The Texas Freedom Network looked at the controversy in McLeroy Backs Fringe Social Studies ‘Expert’:
How can he possibly be serious? Not satisfied with the two absurdly unqualified ideologues already appointed to a so-called “expert” review panel for new public school social studies curriculum standards, Texas State Board of Education Chairman Don McLeroy wants another that could be even worse. And he has been lobbying other board members hard to make that appointment.
TFN Insider has learned that McLeroy wants to appoint to the panel Allen Quist, a Minnesotan whose politics are so extreme that he suffered a humiliating landslide defeat in his bid for the Republican nomination for governor of his home state in 1994. If Quist is an “expert” in anything, it’s not in social studies. It’s in promoting the nation’s divisive “culture wars” . . .
. . . But Quist’s agenda extends far beyond pushing creationism in socials studies classrooms. For example, he compares the International Baccalaureate program to Marxism, calling it “un-American” and criticizing President Bush’s support for the highly respected academic program. And during his campaign for Minnesota governor, Quist let folks know about his views of the role of women in family and society:
In marriage, there is a political arrangement between the man and a wife, and in the political arrangement the man should be the head of the house. I think it’s instinctive. I know it’s true. You look in the animal world versus the human and it’s virtually universal in the animal world.
As we said, how can Chairman McLeroy possibly be serious here? Fortunately, he so far hasn’t found another board member to join him in appointing Quist to the “expert” panel. (It takes two board members to make an appointment.) Of course, Texas has many, many far more qualified academics in the social sciences, any one of whom could serve as a real expert in place of Quist. But McLeroy wants someone who shares his fringe views on politics, education and the “culture wars” — yet more evidence that the Texas Senate should reject his confirmation as state board chairman.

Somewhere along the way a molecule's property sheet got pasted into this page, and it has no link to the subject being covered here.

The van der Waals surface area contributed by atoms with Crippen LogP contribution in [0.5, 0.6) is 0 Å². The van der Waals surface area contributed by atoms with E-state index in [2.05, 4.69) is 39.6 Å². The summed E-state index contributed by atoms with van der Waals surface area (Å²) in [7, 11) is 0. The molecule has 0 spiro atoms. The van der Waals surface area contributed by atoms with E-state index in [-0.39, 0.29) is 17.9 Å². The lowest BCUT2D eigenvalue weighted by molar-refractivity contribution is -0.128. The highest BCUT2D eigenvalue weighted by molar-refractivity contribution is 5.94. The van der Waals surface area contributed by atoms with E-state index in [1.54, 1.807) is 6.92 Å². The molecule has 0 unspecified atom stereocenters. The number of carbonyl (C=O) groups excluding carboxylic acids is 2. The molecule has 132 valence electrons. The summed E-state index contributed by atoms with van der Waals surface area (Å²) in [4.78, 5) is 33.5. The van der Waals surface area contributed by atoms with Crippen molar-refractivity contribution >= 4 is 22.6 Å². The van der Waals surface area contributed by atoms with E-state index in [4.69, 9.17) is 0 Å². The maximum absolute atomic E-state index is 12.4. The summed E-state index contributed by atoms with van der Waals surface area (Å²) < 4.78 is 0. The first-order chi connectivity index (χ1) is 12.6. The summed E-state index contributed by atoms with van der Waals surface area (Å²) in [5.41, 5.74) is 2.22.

Because McElroy was unable to get a second for the Quist nomination, the Nicollet County conservative never served on the expert panel. The incident contributed to the Texas Senate's refusing to confirm McElroy's renomination by Gov. Rick Perry for a second term as the Lone Star state's Board of Education chair.
Now Texas Republicans have rejected McElroy's bid to remain on the board. Talking Point Memo's Muckraker reports in Creationist-Cum-McCarthy-Booster Incumbent Rejected By Texas Republicans:
The top conservative activist on the powerful Texas Board of Education, who rejects evolution and has pushed for a revisionist right-wing U.S. history curriculum, is on the way out, after a moderate candidate defeated him in a tight primary last week.
Lobbyist Thomas Ratliff edged out McLeroy 50.4%-49.6% in a GOP primary for the seat McLeroy has held since 1999.
Close as it was, Ratliff's win is significant because he represented a clear alternative to McLeroy, and he pulled through in a deeply conservative district. McLeroy's home county went 64-35 for McCain in '08, and no Democrat is even running for the board seat.
Ratliff is younger, moderate, and emphasized listening "to teachers and superintendents in determining what students should know," according to the endorsement column of the Dallas Morning News. . . .
The Austin edition reported in Hopeful Walz challengers make their case to Mower Republicans:
Candidates Jim Hagedorn, of Blue Earth, and Allen Quist fought to a draw over who was the most conservative.
Why do I get the sense that Quist--too conservative for Texas--will win that contest? Maybe it's the flow of fundraising dollars from conservatives. Hagedorn tells people in his county convention stump speech that he decided to enter the race in August, but his $5150 is a pittance compared to Quist's dollars (which--at under $40,000--are nothing special themselves).
However, Quist isn't the only candidate with a ultra-conservative Texas connection to the Texas State Board of Education. Jim Engstrand's primary campaign worker, Cythnia "CJ" Werner (or Newman) was an unsuccessful candidate for the state board in 2008.
It's ironic to see folks deemed too conservative for Texas trying to set themselves up as arbiters of Southern Minnesota's values.
No wonder this race isn't budging in the national rankings, and the NRCC neglected to include MN01 on its "Code Red" target list on the attack campaign's web site --however many emails Congressman John Kline might send to the Strib's Kevin Diaz or press releases to the rest of the media. Curious thing about that robocall campaign: it seems as if more press releases have been sent out to Minnesota's First than phone numbers called.
Images: Allen Quist, drawing by Ken Avidor (top); screen shot, NRCC Code Red target list, first version (bottom right), second version (bottom left).